Thursday April 25, 2019
‘I’ve always liked MGs but never thought I would ever own one’. However, two years ago – and ‘after a three-year search’ – Paul Clappison became the owner of a white GT. Of course, RDJ 242 L won the Pride of Ownership competition in the 2018 Practical Classics Classic Car & Restoration Show, and the” B “is now our “Car of The Month”. ‘‘I love having the MG. It has its own following now including its own Instagram account’,
MG had considered offering a B coupe even before the launch of the Roadster in 1962, and the resulting GT made its bow at the Earls Court Motor Show in 1965. At that time, it had no direct British rivals for neither Sunbeam nor Triumph offered a factory-built three-door fastback while the likes of the Ford Capri II and the Reliant Scimitar GTE still lay in the future. Some Octagon enthusiasts regarded the GT’s handling as superior to its open-topped stablemate, and Paul thinks the design ‘still looks current today’ and indeed it is a distinctly elegant machine.
The GT made such an impact that it enhanced sales of the B by more than 40% and over half of the overall production was destined for North America. Paul’s car was first registered on the 13th November 1972, and when he came by his MG, it was in ‘good overall condition. I was looking for a rust free example that could be improved on to show level’.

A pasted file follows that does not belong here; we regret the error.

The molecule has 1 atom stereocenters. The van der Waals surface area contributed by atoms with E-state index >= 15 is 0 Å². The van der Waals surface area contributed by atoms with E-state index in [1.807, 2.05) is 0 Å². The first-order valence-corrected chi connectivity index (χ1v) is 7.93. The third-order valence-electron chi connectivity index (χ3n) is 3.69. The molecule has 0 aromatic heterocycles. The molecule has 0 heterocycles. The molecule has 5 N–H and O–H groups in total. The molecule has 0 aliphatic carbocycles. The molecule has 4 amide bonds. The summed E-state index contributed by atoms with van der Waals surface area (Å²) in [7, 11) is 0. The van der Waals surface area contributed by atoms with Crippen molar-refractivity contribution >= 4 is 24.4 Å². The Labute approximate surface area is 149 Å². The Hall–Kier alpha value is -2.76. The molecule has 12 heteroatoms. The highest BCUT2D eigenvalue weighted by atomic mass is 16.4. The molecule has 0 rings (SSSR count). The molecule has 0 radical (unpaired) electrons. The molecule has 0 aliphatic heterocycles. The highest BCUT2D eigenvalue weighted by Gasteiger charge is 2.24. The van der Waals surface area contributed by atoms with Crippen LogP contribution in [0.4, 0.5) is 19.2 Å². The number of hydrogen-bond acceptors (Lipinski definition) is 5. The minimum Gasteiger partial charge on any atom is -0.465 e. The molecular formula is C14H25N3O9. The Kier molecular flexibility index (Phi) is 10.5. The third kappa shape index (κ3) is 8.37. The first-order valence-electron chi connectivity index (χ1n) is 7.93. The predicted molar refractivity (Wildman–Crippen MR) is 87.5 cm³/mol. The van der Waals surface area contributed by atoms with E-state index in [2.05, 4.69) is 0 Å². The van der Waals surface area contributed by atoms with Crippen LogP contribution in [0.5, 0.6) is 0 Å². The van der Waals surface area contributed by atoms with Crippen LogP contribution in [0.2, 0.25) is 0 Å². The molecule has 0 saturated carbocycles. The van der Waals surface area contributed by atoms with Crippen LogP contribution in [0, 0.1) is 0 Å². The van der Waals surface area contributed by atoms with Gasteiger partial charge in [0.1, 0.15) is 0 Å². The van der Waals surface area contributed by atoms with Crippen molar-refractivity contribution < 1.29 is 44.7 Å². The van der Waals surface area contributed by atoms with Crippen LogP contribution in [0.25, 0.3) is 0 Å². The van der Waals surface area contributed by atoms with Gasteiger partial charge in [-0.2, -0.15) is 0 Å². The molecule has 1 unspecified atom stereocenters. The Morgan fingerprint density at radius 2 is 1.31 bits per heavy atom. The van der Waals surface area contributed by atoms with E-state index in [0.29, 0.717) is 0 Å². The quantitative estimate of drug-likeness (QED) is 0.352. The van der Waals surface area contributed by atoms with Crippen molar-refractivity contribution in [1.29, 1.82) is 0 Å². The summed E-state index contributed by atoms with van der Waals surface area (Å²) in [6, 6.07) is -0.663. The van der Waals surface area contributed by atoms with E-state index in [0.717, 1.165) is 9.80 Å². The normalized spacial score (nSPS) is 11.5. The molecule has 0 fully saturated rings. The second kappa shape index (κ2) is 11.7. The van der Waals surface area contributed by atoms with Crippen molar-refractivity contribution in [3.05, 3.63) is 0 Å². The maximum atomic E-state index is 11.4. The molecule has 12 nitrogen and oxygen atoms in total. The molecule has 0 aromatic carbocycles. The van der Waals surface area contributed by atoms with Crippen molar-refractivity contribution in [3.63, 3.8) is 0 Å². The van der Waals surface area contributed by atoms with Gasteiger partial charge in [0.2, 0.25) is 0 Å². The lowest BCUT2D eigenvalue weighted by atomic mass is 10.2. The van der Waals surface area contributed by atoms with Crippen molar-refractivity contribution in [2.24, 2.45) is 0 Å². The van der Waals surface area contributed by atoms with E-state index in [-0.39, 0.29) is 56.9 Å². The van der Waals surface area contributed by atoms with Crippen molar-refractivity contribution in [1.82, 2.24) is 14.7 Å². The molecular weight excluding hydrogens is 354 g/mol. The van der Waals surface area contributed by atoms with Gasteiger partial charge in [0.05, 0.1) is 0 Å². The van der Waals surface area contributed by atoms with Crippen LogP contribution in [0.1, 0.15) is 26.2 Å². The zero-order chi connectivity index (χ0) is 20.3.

Since 2017, the GT has undergone a considerable amount of work. There is the detailing – ‘the paint is smooth as glass on show days as I spend weeks preparing the car prior to a show’. Paul has also ‘replaced the rear screen, trim, bumper and added various finishing touches to the interior and engine bay while also maintaining a lot of the originality including restoring the original steering wheel. The wheels are 24 years old, and I spend three hours a corner to get them to look as good as possible on show days’.
Naturally, the GT looks as good inside as out, and just one glance at the interior is sufficient to induce a rush of instant nostalgia for classic car enthusiasts of a certain vintage. You could almost be in an MG showroom in late 1972, as the dealer points out the centre armrest, the switch for the overdrive and the instrument layout. Whenever Paul is out and about, the GT ‘always gets attention due to its overall condition and the fact that so many people recall owning one or knowing someone who owned one in the past’. He is sometimes asked if RDJ 242 L is a V8 but ‘the only “8” in my car's engine is “1.8”!’.
With a classic car that is as well-established as the MGB, it is sometimes all too easy to take it for granted, but Paul’s GT is a reminder of just why it was so popular. And, thanks to the time and dedication of the owner, it looks even better than the day she left Abingdon more than 46 years ago.